Saturday, November 18, 2017

'Here Were No Gibers, Censurers, Backbiters'

It’s no surprise that the list of books I first read as a boy and have continued to read periodically ever sense, despite fortunate changes in taste and understanding, is brief and respectable. Nothing to be ashamed of. No Zane Gray (whom I’ve never read) or Jules Verne (whom I haven’t read since I started shaving). There’s the Bible, Kim and Robinson Crusoe, all of which give me even more pleasure now than when I first read them as a kid. But when a reader wrote this week asking which “classic” (his word, not mine) I would recommend for his twelve-year-old daughter (“She’s already a strong reader”), the answer was simple: Gulliver’s Travels. The book can be read without strain as pure adventure and/or savage satire. The “and/or” is the secret to Swift’s genius. I can’t remember my initial reaction to the Houyhnhnms. Today, their portion of the book, Part IV, is my favorite. Gulliver, at last, knows a measure of happiness. What the Houyhnhnms lack is precisely what England has in excess, as spelled out in Chap X:

“I enjoyed perfect Health of Body and Tranquillity of Mind; I did not find the Treachery or Inconstancy of a Friend, nor the Injuries of a secret or open Enemy. I had no occasion of bribing, flattering or pimping, to procure the Favour of any great Man or of his Minion. I wanted no Fence against Fraud or Oppression; Here was neither Physician to destroy my Body, nor Lawyer to ruin my Fortnne; No Informer to watch my Words, and Actions, or forge Accusations against me for Hire: Here were no Gibers, Censurers, Backbiters, Pick-pockets, Highwaymen, Housebreakers, Attorneys, Bawds, Buffoons, Gamesters, Politicians, Wits, splenetick tedious Talkers, Controvertists, Ravishers, Murderers, Robbers, Virtuoso's, no Leaders or Followers of Party and Faction; no Encouragers to Vice, by Seducement or Examples: No Dungeon, Axes, Gibbets, Whipping-posts, or Pillories: No cheating Shop-keepers or Mechanicks: No Pride, Vanity or Affectation: No Fops, Bullies, Drunkards, strolling Whores, or Poxes: No ranting, lewd, expensive Wives: No stupid, proud Pedants: No importunate, overbearing, quarrelsome, noisy, roaring, empty, conceited, swearing Companions: No Scoundrels, raised from the Dust for the sake of their Vices, or Nobility thrown into it on account of their Virtues: No Lords, Fidlers, Judges or Dancing-Masters.”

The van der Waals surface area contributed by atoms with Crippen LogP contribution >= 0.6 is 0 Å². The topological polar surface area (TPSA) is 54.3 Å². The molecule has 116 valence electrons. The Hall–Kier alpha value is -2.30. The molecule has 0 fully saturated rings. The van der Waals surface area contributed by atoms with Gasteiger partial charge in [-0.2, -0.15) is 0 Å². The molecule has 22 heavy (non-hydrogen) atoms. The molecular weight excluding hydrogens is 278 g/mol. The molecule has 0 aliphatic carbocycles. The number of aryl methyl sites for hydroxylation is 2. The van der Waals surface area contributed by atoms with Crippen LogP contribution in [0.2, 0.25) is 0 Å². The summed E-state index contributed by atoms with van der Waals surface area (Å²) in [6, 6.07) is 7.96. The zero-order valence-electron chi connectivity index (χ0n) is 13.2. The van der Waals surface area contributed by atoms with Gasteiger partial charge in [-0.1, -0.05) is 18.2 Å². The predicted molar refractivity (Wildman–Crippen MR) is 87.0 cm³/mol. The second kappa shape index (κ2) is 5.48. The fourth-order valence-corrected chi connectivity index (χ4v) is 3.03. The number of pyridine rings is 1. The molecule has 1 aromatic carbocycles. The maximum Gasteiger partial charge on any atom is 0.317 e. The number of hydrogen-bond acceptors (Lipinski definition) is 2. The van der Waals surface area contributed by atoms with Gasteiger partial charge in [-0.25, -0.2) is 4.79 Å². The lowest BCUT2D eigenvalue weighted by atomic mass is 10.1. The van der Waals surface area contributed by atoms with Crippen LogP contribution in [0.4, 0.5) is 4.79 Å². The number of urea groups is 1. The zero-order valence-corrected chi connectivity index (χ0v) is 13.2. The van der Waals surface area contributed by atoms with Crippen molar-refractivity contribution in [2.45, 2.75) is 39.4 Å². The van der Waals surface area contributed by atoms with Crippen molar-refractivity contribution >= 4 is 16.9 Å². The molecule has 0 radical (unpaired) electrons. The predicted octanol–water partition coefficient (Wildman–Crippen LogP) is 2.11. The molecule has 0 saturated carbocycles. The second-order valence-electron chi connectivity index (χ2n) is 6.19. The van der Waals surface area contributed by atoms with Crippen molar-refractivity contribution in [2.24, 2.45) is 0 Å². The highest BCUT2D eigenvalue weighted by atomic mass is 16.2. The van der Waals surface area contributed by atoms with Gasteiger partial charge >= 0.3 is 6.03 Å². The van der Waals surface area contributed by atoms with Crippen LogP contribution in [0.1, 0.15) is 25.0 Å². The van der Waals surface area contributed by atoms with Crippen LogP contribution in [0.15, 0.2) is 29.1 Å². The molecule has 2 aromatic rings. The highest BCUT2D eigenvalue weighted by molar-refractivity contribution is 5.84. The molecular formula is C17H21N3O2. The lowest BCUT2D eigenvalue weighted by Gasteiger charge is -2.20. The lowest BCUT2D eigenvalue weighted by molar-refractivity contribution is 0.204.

No Dancing-Masters, praise be. Swift delivers a lesson in stone-cold irony, a catalog of accelerating hilarity and some of the cleanest prose in the language. Precisely what a twelve-year-old needs.  

Friday, November 17, 2017

'The Race of Sonnet Writers and Complainers'

“I assure you I find this world a very pretty place.”

Strong words. All of us see only ugliness and waste sometimes, but there’s a voluble class of people unwilling to see anything else. Think of them as critics without portfolio. I once worked for an editor who returned from his first visit to Montreal and complained about the scratchiness of the hotel towels. The more balanced soul quoted above is Charles Lamb. On this date, Nov. 17, in 1798, Lamb is writing to his friend Robert Lloyd, who in a previous letter had complained that “this world to you seems drain’d of all its sweets.” Keep in mind that three years earlier, Lamb had spent six weeks locked up in an asylum. As he wrote to Coleridge in May 1796: